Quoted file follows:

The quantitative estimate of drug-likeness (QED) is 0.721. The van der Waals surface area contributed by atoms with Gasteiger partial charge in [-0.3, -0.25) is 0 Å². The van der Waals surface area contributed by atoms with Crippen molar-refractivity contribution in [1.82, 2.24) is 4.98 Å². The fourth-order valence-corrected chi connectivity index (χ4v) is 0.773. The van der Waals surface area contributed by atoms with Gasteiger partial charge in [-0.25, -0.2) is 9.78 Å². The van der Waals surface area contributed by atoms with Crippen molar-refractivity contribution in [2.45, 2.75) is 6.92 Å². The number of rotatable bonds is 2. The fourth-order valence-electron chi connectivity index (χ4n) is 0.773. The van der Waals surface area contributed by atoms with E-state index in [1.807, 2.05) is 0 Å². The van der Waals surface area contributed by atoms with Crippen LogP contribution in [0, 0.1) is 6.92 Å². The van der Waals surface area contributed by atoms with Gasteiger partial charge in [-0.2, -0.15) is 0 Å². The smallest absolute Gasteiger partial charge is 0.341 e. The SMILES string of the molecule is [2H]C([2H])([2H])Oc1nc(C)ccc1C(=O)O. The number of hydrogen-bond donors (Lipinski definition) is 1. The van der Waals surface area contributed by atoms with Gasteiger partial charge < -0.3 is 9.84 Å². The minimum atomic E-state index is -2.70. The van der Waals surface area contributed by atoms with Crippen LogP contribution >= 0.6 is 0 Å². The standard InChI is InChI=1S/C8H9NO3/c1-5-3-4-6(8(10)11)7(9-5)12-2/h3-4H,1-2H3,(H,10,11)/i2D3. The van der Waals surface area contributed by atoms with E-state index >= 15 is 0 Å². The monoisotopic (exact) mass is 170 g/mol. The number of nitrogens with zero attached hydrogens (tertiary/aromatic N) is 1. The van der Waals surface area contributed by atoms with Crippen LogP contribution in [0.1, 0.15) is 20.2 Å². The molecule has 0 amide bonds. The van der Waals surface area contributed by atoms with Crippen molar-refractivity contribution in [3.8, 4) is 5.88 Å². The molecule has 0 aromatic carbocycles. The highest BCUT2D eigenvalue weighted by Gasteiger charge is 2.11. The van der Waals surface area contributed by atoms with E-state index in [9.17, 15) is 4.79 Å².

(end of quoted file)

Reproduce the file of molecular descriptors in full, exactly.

The quantitative estimate of drug-likeness (QED) is 0.721. The van der Waals surface area contributed by atoms with Gasteiger partial charge in [-0.3, -0.25) is 0 Å². The van der Waals surface area contributed by atoms with Crippen molar-refractivity contribution in [1.82, 2.24) is 4.98 Å². The fourth-order valence-corrected chi connectivity index (χ4v) is 0.773. The van der Waals surface area contributed by atoms with Gasteiger partial charge in [-0.25, -0.2) is 9.78 Å². The van der Waals surface area contributed by atoms with Crippen molar-refractivity contribution in [2.45, 2.75) is 6.92 Å². The number of rotatable bonds is 2. The fourth-order valence-electron chi connectivity index (χ4n) is 0.773. The van der Waals surface area contributed by atoms with E-state index in [1.807, 2.05) is 0 Å². The van der Waals surface area contributed by atoms with Crippen LogP contribution in [0, 0.1) is 6.92 Å². The van der Waals surface area contributed by atoms with Gasteiger partial charge in [-0.2, -0.15) is 0 Å². The smallest absolute Gasteiger partial charge is 0.341 e. The SMILES string of the molecule is [2H]C([2H])([2H])Oc1nc(C)ccc1C(=O)O. The number of hydrogen-bond donors (Lipinski definition) is 1. The van der Waals surface area contributed by atoms with Gasteiger partial charge < -0.3 is 9.84 Å². The minimum atomic E-state index is -2.70. The van der Waals surface area contributed by atoms with Crippen LogP contribution >= 0.6 is 0 Å². The standard InChI is InChI=1S/C8H9NO3/c1-5-3-4-6(8(10)11)7(9-5)12-2/h3-4H,1-2H3,(H,10,11)/i2D3. The van der Waals surface area contributed by atoms with E-state index >= 15 is 0 Å². The monoisotopic (exact) mass is 170 g/mol. The number of nitrogens with zero attached hydrogens (tertiary/aromatic N) is 1. The van der Waals surface area contributed by atoms with Crippen LogP contribution in [0.1, 0.15) is 20.2 Å². The molecule has 0 amide bonds. The van der Waals surface area contributed by atoms with Crippen molar-refractivity contribution in [3.8, 4) is 5.88 Å². The molecule has 0 aromatic carbocycles. The highest BCUT2D eigenvalue weighted by Gasteiger charge is 2.11. The van der Waals surface area contributed by atoms with E-state index in [9.17, 15) is 4.79 Å².